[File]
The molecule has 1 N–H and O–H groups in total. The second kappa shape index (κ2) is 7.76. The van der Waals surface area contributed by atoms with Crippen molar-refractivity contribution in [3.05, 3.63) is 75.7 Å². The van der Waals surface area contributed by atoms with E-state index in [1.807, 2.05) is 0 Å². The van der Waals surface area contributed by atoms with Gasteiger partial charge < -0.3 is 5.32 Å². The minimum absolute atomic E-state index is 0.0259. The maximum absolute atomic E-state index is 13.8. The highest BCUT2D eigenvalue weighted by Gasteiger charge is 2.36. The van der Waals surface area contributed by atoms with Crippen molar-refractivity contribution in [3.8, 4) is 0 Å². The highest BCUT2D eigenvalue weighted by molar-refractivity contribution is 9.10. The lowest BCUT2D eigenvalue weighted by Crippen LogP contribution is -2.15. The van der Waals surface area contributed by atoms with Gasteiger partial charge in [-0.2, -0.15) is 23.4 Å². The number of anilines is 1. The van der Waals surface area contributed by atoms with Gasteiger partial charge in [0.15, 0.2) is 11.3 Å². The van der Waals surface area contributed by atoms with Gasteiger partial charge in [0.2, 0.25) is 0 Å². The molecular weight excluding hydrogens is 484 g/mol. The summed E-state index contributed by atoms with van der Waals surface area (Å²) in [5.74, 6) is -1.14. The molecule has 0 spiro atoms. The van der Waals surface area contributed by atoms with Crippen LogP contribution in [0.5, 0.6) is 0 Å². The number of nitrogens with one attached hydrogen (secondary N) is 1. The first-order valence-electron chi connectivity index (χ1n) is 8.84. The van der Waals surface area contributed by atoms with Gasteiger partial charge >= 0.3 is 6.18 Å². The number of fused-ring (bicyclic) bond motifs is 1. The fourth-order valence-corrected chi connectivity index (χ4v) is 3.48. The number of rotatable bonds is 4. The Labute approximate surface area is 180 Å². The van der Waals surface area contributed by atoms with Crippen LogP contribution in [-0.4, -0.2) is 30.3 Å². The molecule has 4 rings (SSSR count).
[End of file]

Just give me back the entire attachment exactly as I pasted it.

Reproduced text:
The molecule has 1 N–H and O–H groups in total. The second kappa shape index (κ2) is 7.76. The van der Waals surface area contributed by atoms with Crippen molar-refractivity contribution in [3.05, 3.63) is 75.7 Å². The van der Waals surface area contributed by atoms with E-state index in [1.807, 2.05) is 0 Å². The van der Waals surface area contributed by atoms with Gasteiger partial charge < -0.3 is 5.32 Å². The minimum absolute atomic E-state index is 0.0259. The maximum absolute atomic E-state index is 13.8. The highest BCUT2D eigenvalue weighted by Gasteiger charge is 2.36. The van der Waals surface area contributed by atoms with Crippen molar-refractivity contribution in [3.8, 4) is 0 Å². The highest BCUT2D eigenvalue weighted by molar-refractivity contribution is 9.10. The lowest BCUT2D eigenvalue weighted by Crippen LogP contribution is -2.15. The van der Waals surface area contributed by atoms with Gasteiger partial charge in [-0.2, -0.15) is 23.4 Å². The number of anilines is 1. The van der Waals surface area contributed by atoms with Gasteiger partial charge in [0.15, 0.2) is 11.3 Å². The van der Waals surface area contributed by atoms with Gasteiger partial charge in [0.2, 0.25) is 0 Å². The molecular weight excluding hydrogens is 484 g/mol. The summed E-state index contributed by atoms with van der Waals surface area (Å²) in [5.74, 6) is -1.14. The molecule has 0 spiro atoms. The van der Waals surface area contributed by atoms with Crippen LogP contribution in [0.5, 0.6) is 0 Å². The number of nitrogens with one attached hydrogen (secondary N) is 1. The first-order valence-electron chi connectivity index (χ1n) is 8.84. The van der Waals surface area contributed by atoms with Gasteiger partial charge >= 0.3 is 6.18 Å². The number of fused-ring (bicyclic) bond motifs is 1. The fourth-order valence-corrected chi connectivity index (χ4v) is 3.48. The number of rotatable bonds is 4. The Labute approximate surface area is 180 Å². The van der Waals surface area contributed by atoms with Crippen LogP contribution in [-0.4, -0.2) is 30.3 Å². The molecule has 4 rings (SSSR count).